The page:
The European Commission also hosts a webpage containing information and links to the implementing and delegated acts under the Taxonomy Regulation.
The EU Taxonomy Compass aims to make the contents of the EU Taxonomy easier to access for a variety of users. It enables users to check which activities are included in the EU Taxonomy (taxonomy-eligible activities), to which objectives they substantially contribute and what criteria they have to meet. It is important to note that minimum safeguards (social standards) have to be met for an economic activity to be considered taxonomy-aligned. The EU Taxonomy Compass also aims to make it easier to integrate the criteria into business databases and other IT systems.
For funds, this tool should be helpful in determining the percentage of a fund's portfolio that is taxonomy-aligned for A8 and A9 funds SFDR disclosure purposes.
The EU Taxonomy Compass provides a visual representation of the contents of the EU Taxonomy, starting with the Delegated Act on the climate objectives, as adopted on 4 June 2021 although the delegated act is not yet in force.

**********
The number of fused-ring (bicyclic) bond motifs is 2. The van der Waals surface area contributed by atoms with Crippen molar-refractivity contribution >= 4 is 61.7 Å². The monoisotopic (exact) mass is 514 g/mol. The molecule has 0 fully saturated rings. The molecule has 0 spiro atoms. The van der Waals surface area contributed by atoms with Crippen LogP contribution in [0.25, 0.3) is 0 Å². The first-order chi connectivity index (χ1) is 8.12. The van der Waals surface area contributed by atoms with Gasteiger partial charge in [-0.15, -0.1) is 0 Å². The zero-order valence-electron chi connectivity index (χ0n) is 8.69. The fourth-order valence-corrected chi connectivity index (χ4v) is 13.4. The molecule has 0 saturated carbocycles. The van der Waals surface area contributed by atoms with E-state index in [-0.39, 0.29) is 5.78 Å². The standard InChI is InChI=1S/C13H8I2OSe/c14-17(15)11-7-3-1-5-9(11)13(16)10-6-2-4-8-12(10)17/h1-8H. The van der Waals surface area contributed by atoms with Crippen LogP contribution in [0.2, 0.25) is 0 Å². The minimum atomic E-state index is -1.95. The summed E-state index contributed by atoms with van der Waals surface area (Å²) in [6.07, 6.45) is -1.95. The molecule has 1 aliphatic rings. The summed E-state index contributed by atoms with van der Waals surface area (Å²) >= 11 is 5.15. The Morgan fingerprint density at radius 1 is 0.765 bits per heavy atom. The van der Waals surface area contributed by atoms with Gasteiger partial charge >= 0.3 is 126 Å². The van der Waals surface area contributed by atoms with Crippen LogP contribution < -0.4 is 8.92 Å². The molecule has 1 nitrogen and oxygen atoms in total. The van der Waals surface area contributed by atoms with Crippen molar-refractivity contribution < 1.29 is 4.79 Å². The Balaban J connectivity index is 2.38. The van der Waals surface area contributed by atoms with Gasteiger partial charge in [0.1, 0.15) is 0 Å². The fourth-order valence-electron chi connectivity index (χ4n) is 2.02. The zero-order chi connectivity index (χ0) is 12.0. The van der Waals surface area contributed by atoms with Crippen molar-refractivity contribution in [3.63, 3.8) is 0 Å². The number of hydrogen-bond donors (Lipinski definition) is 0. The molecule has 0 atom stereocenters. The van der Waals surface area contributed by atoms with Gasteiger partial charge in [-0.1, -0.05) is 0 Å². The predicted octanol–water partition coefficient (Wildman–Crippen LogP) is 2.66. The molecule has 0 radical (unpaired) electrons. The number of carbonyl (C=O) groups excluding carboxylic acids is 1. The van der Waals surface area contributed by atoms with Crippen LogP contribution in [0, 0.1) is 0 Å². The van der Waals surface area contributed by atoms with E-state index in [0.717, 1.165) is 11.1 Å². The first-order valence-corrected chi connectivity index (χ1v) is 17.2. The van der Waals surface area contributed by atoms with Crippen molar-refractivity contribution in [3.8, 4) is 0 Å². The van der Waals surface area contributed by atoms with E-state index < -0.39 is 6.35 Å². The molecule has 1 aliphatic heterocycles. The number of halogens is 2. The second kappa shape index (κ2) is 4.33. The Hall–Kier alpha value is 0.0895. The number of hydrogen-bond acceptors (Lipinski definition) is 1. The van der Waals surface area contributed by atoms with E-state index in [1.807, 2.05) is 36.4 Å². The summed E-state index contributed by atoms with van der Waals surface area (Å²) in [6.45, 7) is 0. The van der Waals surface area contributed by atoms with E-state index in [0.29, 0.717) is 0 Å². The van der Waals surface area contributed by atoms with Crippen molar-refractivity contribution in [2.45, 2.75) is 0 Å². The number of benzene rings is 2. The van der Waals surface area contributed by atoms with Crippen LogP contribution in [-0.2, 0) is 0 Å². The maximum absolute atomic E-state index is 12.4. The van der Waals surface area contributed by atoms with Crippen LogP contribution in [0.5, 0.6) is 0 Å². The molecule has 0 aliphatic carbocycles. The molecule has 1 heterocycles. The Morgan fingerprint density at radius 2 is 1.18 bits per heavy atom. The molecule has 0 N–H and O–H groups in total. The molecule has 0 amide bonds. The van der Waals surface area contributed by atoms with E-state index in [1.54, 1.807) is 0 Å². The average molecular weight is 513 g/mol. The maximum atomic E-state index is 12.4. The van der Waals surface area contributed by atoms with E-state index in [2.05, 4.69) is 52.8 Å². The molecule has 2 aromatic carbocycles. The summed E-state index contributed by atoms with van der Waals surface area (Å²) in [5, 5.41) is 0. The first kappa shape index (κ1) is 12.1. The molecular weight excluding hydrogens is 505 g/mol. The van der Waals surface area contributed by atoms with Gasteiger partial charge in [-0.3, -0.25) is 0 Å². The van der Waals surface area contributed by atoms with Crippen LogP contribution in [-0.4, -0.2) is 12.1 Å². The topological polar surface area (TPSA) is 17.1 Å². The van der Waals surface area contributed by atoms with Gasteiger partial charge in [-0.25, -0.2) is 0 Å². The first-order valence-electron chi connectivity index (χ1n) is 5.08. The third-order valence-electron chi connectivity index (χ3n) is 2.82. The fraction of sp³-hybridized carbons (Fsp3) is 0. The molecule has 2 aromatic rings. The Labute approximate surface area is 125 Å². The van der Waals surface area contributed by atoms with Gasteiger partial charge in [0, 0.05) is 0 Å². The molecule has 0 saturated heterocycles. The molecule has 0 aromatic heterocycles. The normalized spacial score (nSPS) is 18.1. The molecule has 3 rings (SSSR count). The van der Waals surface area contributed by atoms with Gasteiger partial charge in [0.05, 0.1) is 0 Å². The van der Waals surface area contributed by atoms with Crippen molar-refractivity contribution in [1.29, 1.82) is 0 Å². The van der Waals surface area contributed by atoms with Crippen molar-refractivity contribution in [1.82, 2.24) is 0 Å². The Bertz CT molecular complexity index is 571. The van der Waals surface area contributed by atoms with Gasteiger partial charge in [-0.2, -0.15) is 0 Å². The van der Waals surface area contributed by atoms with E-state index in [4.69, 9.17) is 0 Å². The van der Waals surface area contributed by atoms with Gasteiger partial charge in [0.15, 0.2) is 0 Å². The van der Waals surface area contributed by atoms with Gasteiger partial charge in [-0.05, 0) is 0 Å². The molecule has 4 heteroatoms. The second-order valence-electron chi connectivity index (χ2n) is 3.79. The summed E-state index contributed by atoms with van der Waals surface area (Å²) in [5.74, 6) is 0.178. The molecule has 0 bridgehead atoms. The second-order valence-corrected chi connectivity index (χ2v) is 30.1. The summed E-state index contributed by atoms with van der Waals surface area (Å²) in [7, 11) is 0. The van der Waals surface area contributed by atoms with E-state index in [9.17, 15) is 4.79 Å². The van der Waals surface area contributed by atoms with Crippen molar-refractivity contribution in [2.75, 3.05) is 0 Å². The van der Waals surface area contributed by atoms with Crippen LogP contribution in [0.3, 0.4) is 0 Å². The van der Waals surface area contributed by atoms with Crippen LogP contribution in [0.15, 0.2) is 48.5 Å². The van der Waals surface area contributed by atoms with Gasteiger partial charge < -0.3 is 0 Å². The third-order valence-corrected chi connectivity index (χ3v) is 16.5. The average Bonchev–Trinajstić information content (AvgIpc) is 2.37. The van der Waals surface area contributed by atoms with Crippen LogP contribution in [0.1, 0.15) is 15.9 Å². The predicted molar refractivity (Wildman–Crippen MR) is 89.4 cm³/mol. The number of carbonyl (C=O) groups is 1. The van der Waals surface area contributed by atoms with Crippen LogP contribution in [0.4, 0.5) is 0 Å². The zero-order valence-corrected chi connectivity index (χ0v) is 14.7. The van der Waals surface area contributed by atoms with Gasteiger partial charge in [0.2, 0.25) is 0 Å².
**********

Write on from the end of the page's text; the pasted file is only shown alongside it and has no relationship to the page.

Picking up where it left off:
ESMA 2020 Guidelines on stress test scenarios under the MMF Regulation
The translations of the 2020 Guidelines on MMF stress tests were published on the ESMA website on 29 June 2020. The updates take account of MMFs' experience during March 2020, particularly in relation to redemption scenarios. The COVID-19 crisis has been challenging for MMFs. Risks have increased for MMFs and the money market instruments in which they invest. Several EU MMFs faced significant liquidity issues during the period of acute stress in March 2020.
these guidelines apply to competent authorities, MMFs and managers of MMFs (as defined in the MMF Regulation)
these guidelines apply in relation to Article 28 of the MMF Regulation and establish common reference parameters for the stress test scenarios to be included in the stress tests conducted by MMFs or managers of MMFs in accordance with that article
these guidelines apply from two months after the date of publication of these translations (with respect to parts in red – the other parts of these guidelines already apply from the dates specified in Articles 44 and 47 of the MMF Regulation).
within two months of the date of publication of these translations, competent authorities to which these guidelines apply must notify ESMA whether they (i) comply, (ii) do not comply, but intend to comply, or (iii) do not comply and do not intend to comply with the guidelines (giving reasons).